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farmer
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February 10th, 2007, 12:21 am

QuoteOriginally posted by: MarsdenDo we consider Stalin's tap-dancing career when measuringStalin had a tap-dancing career?
 
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ppauper
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February 10th, 2007, 2:42 pm

QuoteMonetarists, including the late Milton Friedman and Benjamin Bernanke, stress the negative role of the American Federal Reserve System in failing to reverse the cascading bank failures. They do not argue the federal reserve caused the depression, but rather that different policies might have stopped the downward slide. By not acting the Federal reserve allowed the money supply to drop by one-third from 1930 to 1931. In A Monetary History of the United States, Friedman argued that the downward turn in the economy starting with the stock market crash would have been just another recession. The problem was that some large, public bank failures, particularly the Bank of the United States, produced widespread runs on local banks, and that the Federal Reserve sat idly by while banks fell. He claimed that if the Federal Reserve had acted by providing emergency lending to these key banks or simply bought government bonds on the open market to provide liquidity and increase the quantity of money after the key banks fell, all the rest of the banks would not have fallen after the large ones did, the money supply would not have fallen to the extent and at the speed that it did. With significantly less money to go around, businessmen could not get new loans and could not even get their old loans renewed, forcing many to stop investing. This interpretation blames the Federal Reserve (the Fed), especially the New York branch, which was owned and controlled by Wall Street bankers for inaction.The Fed was not controlled by President Herbert Hoover nor the U.S. Treasury; it was primarily controlled by member banks and businessmen and it was to these groups that the Fed listened most attentively regarding policies to follow.[3]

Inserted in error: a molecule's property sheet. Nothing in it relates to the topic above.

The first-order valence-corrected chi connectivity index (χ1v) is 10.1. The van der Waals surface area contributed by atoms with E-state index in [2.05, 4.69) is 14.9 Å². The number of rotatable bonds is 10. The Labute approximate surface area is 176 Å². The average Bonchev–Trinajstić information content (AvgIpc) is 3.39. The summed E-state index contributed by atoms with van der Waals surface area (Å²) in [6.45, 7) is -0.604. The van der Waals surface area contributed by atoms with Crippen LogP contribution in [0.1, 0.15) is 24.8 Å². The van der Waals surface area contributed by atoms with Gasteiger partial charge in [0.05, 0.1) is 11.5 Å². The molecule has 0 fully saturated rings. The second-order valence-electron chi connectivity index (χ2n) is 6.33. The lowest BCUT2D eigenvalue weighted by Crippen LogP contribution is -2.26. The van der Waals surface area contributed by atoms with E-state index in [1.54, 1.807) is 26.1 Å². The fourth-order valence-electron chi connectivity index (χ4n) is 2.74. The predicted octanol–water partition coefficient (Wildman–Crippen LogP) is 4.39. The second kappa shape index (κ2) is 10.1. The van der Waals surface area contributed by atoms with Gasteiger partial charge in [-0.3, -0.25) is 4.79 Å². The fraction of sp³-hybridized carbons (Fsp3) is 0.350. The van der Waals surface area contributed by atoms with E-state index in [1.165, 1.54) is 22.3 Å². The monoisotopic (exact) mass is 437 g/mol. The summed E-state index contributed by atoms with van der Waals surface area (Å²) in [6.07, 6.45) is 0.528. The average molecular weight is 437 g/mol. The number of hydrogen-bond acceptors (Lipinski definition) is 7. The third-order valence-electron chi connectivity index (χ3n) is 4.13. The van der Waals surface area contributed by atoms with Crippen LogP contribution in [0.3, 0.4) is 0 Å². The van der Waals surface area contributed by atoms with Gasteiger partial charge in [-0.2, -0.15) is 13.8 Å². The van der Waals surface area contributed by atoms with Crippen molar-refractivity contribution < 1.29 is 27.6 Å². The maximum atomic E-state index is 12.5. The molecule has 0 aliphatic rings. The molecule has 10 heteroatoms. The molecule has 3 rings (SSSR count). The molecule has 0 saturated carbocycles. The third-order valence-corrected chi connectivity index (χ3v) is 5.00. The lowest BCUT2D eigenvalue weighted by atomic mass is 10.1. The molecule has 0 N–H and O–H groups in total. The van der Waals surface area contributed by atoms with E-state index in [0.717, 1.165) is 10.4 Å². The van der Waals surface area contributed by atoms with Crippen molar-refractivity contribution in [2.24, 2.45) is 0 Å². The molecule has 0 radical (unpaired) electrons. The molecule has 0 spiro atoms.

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Marsden
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February 10th, 2007, 2:45 pm

What if he did? Would it cast all the slavery and all the murders he was responsible for as Soviet Premier in a different light?
 
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farmer
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February 11th, 2007, 12:15 am

QuoteOriginally posted by: MarsdenWhat if he did?Well, it's just surprising you know so little actual history that you throw out Stalin and tapdance. I mean, suppose we were talking about music, what if Michael Jackson wore shoes?
 
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Marsden
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February 11th, 2007, 1:23 am

I would guess that Michael Jackson, shoeless or not, was never as horrible a President as the current holder of that office.
 
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Marsden
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February 12th, 2007, 2:26 pm